Yoga background and Primary Series

by Christine on April 28th, 2010

filed under Exercise, General Information

Bootcamp came to an end for me last week, and to take its place I decided to sign up for yoga. I know, it’s hardly the cardio workout that bootcamp is. I plan on supplementing the workout with some gym workouts. (Gotta spice things up, right?)  I love yoga though, and I’ve been missing its place in my life.

I was a little bit spoiled because I began taking yoga classes from a really great Ashtanga yoga instructor. I felt a little uncomfortable at first for the male instructor to walk behind me, put his hands on me, and adjust my stance accordingly. I don’t like strange people touching me — I’ve got real social phobia issues associated with it. However, I soon learned that there’s an incredible benefit to having proper position. Not only do you cut down on the chance of injuring yourself, but much of the time you can go further into the poses than you would have before.

Syntactically, yoga has many meanings. The word is derived from the Sanskrit yoj meaning “to control,” which is a definition I prefer. Yoga is all about control – controlling your body in the poses, controlling the pain, controlling your mind, controlling your breathing.  An alternate root from which the word is derived may be yujir samadhau which means “contemplation” or “absorption.” This, too, fits the practice of yoga; without contemplation, the practice is only half fulfilled. To me, yoga is also the absorption of meditation with physical being.

Most yoga courses follow a Hatha yoga form of instruction; at least, my yoga classes did so.  Hatha yoga combines moral discipline, postures, purification, breathing, and meditation. Hatha represents hot and cold energies flowing through the body (think of fire and water, or yin and yang, positive and negative.)  The goal is to balance the body and the mind of these opposite forces.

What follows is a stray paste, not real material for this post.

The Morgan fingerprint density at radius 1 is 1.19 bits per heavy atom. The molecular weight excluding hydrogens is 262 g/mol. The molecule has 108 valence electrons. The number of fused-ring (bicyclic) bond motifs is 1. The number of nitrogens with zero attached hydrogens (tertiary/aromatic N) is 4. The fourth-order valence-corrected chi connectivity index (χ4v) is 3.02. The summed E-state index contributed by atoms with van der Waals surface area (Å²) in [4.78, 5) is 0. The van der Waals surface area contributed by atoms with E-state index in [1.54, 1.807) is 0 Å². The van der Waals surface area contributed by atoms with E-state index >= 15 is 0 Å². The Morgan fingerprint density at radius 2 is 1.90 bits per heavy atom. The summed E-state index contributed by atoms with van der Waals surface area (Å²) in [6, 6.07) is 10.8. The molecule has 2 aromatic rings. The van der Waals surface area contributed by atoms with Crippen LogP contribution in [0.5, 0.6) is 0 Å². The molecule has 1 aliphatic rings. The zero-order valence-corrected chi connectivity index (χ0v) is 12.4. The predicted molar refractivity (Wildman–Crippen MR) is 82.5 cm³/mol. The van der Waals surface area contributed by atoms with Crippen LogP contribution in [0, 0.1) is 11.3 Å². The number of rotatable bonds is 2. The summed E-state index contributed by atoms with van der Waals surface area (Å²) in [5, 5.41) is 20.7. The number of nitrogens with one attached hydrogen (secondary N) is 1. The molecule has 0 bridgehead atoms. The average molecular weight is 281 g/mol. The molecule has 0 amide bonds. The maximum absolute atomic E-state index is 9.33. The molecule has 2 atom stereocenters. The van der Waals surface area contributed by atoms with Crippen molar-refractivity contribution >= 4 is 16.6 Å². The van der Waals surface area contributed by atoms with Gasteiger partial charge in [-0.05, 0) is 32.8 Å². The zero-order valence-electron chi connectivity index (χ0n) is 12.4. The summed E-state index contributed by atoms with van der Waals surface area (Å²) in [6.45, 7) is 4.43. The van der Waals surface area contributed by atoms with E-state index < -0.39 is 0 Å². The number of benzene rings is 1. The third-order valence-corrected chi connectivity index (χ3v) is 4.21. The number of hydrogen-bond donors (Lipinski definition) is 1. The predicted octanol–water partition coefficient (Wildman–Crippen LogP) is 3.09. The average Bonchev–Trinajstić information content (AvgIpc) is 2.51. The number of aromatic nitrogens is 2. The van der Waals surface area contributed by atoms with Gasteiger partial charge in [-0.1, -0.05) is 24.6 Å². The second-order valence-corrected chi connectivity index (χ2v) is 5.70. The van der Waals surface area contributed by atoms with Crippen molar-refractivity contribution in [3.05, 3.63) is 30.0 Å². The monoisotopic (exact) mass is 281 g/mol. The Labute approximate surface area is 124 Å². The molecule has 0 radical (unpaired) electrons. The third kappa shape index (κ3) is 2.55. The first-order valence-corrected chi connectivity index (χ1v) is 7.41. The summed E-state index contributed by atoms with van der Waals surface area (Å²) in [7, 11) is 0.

If you are looking to start a yoga practice, start with the Primary Series of poses, which is called Yoga Chikitsa. This series of poses builds strength and flexibility and stamina.  After your practice develops, you can move along to the Second Series, called Nadi Shodana. This series strengthens the nervous system. It’s essentially the same as the Primary Series, but goes further into the poses and periodically offers new poses and variations.   The four advanced series are called Sthira Bhaga, which I’ve never done but would love to try someday when my practice gets stronger.

If you are interested in checking out the Primary Series, check these PDFs out:

If you are just starting off, it’s best to have a better visual (than mere PDFs) because proper posture is SO important.  This YouTube video is a decent depiction of just a few poses in the Primary Series:

http://www.youtube.com/watch?v=rAaHx5qsqhY (60 minutes long)

This YouTube video series is something like a 17 part series (each segment is only about 10 minutes long, though, so don’t be too intimidated) that shows different poses. His physique is enough to inspire anybody! There is a strong emphasis on learning to do the Sun Salutation properly. The first video in the series is here:

http://www.youtube.com/watch?v=SsiwAw6OcZ0&feature=related

There is so much that could be said about yoga: its background, the people, the poses, the meditation, the different branches of it, etc.  The great thing about yoga is that it can be modified to fit your goals, stage in life, fitness ability, desire for meditation, etc. It is intrinsically a custom-built program! Why don’t you give it a try today?

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